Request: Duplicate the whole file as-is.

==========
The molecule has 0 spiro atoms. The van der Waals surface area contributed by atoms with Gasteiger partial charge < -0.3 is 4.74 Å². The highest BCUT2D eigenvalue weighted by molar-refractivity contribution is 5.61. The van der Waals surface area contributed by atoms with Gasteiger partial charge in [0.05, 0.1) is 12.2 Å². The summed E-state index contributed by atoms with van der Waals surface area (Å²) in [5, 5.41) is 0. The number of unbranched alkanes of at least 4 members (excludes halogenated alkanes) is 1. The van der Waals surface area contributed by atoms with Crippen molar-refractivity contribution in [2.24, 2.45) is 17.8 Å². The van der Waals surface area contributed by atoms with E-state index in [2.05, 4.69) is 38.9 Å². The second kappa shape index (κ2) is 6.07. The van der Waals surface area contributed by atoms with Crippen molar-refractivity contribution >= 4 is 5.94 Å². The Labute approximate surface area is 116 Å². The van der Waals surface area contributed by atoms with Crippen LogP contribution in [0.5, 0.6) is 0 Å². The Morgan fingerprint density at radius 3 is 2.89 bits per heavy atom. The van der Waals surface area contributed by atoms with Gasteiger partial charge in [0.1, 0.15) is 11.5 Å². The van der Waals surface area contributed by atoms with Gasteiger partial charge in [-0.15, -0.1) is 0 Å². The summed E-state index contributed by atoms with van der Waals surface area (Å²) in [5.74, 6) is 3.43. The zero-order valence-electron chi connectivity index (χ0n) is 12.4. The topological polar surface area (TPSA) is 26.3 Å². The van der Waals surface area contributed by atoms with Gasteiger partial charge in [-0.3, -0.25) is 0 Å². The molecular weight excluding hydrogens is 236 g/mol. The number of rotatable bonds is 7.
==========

The molecule has 0 spiro atoms. The van der Waals surface area contributed by atoms with Gasteiger partial charge < -0.3 is 4.74 Å². The highest BCUT2D eigenvalue weighted by molar-refractivity contribution is 5.61. The van der Waals surface area contributed by atoms with Gasteiger partial charge in [0.05, 0.1) is 12.2 Å². The summed E-state index contributed by atoms with van der Waals surface area (Å²) in [5, 5.41) is 0. The number of unbranched alkanes of at least 4 members (excludes halogenated alkanes) is 1. The van der Waals surface area contributed by atoms with Crippen molar-refractivity contribution in [2.24, 2.45) is 17.8 Å². The van der Waals surface area contributed by atoms with E-state index in [2.05, 4.69) is 38.9 Å². The second kappa shape index (κ2) is 6.07. The van der Waals surface area contributed by atoms with Crippen molar-refractivity contribution >= 4 is 5.94 Å². The Labute approximate surface area is 116 Å². The van der Waals surface area contributed by atoms with Crippen LogP contribution in [0.5, 0.6) is 0 Å². The Morgan fingerprint density at radius 3 is 2.89 bits per heavy atom. The van der Waals surface area contributed by atoms with Gasteiger partial charge in [0.1, 0.15) is 11.5 Å². The van der Waals surface area contributed by atoms with Gasteiger partial charge in [-0.15, -0.1) is 0 Å². The summed E-state index contributed by atoms with van der Waals surface area (Å²) in [5.74, 6) is 3.43. The zero-order valence-electron chi connectivity index (χ0n) is 12.4. The topological polar surface area (TPSA) is 26.3 Å². The van der Waals surface area contributed by atoms with Gasteiger partial charge in [-0.3, -0.25) is 0 Å². The molecular weight excluding hydrogens is 236 g/mol. The number of rotatable bonds is 7.